Sarah Palodichuk Law, LLC
Attorney in Prescott, Wisconsin (Pierce County)

Estate Planning Instruments

Wills, Trusts, & Beyond

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People often request a simple will. The truth is, many wills actually are simple, but preparing the entire estate plan can be a complex task. Property must be titled properly, financial accounts need to have appropriate beneficiaries, and a personal property list should be created ... and then the "simple will" can simply name the personal representative. If minor children are involved, the will has more extensive work to do in naming guardians and setting up a trust.

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Durable POA

A durable power of attorney is an instrument that allows you to name someone you trust completely to act as your agent in financial and real estate matters. By designating a POA before it is needed, you will save your loved ones the time, effort, and money of having to deal with the court process in the event that you would become incapacitated.

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Health Care POA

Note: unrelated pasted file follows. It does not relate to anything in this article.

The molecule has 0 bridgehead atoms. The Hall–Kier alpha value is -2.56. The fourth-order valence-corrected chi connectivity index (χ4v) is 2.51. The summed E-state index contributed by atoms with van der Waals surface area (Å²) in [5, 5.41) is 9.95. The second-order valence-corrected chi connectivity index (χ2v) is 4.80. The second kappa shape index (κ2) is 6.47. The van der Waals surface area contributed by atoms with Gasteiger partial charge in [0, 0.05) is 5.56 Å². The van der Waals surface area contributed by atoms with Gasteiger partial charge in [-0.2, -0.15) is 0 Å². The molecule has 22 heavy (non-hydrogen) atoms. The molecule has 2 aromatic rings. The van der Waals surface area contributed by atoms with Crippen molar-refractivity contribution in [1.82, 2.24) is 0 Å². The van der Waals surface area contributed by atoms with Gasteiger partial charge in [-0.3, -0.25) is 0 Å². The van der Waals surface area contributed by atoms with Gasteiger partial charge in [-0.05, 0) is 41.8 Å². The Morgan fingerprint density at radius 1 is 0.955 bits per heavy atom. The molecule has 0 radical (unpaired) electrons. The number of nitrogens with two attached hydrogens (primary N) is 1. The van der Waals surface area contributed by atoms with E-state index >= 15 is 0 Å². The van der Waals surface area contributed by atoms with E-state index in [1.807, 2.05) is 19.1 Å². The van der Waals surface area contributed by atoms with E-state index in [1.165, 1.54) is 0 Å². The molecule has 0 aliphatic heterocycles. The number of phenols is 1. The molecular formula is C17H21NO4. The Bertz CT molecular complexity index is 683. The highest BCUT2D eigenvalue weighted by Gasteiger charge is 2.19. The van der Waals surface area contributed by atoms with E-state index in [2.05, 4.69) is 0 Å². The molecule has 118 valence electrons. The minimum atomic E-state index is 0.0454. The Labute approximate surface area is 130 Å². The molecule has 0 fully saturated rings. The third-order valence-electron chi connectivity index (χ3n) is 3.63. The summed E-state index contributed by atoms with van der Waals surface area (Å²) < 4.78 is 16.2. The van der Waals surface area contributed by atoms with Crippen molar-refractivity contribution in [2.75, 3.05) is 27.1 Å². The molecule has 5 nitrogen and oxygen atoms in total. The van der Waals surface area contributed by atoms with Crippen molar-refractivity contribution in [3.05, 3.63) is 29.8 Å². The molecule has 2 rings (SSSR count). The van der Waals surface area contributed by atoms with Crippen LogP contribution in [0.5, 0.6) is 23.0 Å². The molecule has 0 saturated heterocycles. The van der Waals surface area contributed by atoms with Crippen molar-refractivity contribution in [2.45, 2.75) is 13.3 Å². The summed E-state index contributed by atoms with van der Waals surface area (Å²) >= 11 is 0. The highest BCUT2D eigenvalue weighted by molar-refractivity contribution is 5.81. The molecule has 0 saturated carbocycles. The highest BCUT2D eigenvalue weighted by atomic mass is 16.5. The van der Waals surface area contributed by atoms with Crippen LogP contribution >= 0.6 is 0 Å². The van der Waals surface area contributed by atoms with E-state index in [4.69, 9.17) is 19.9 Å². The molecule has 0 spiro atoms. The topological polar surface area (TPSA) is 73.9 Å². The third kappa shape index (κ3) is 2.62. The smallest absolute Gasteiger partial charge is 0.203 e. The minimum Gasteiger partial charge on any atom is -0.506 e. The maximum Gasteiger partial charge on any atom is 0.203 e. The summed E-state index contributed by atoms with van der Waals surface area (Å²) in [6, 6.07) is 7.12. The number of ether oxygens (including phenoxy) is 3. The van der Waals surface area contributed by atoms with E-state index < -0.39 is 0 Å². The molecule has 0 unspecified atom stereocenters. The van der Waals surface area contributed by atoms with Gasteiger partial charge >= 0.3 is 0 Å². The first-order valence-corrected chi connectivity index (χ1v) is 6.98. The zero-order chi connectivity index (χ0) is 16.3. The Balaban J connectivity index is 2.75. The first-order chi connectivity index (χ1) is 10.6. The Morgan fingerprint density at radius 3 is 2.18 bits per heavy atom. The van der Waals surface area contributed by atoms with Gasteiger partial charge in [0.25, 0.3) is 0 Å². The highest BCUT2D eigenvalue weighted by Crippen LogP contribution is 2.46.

In 2013, Wisconsin passed a law providing for a process to designate a health care power of attorney. If you become unable to make medical decisions, your family no longer needs to go through the courts to have a guardian appointed for you -- you are able to choose the person ahead of time! This document can be combined with your living will instructions.

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Trusts are tools that can be used for many different purposes -- some people want to avoid probate to keep their estate details  private, others want to control the way property passes after their spouse dies, and parents of young children typically provide a trust structure in case its needed. Trusts come in several forms to accomplish these different objectives; some trusts are revocable, some are created only upon death, and some are designed for clients who need Medicaid.



In the past, pre-nuptial agreements were assumed to be for the rich and famous, but today Marital Property Agreements are a popular and effective tool to manage property within blended families. While health care directives in the form of a living will are important, you should also consider provisions for end-of-life decisions such as organ donations and funeral arrangements. By conveying your wishes ahead of time, one burden can be lifted off of those who ultimately must make those decisions if you are not able to.



Although probate can be avoided in many instances, some circumstances require navigating the end-of-life branch of the court system. If you are a personal representative or beneficiary who is struggling to keep up with the paperwork, get help rather than getting frustrated.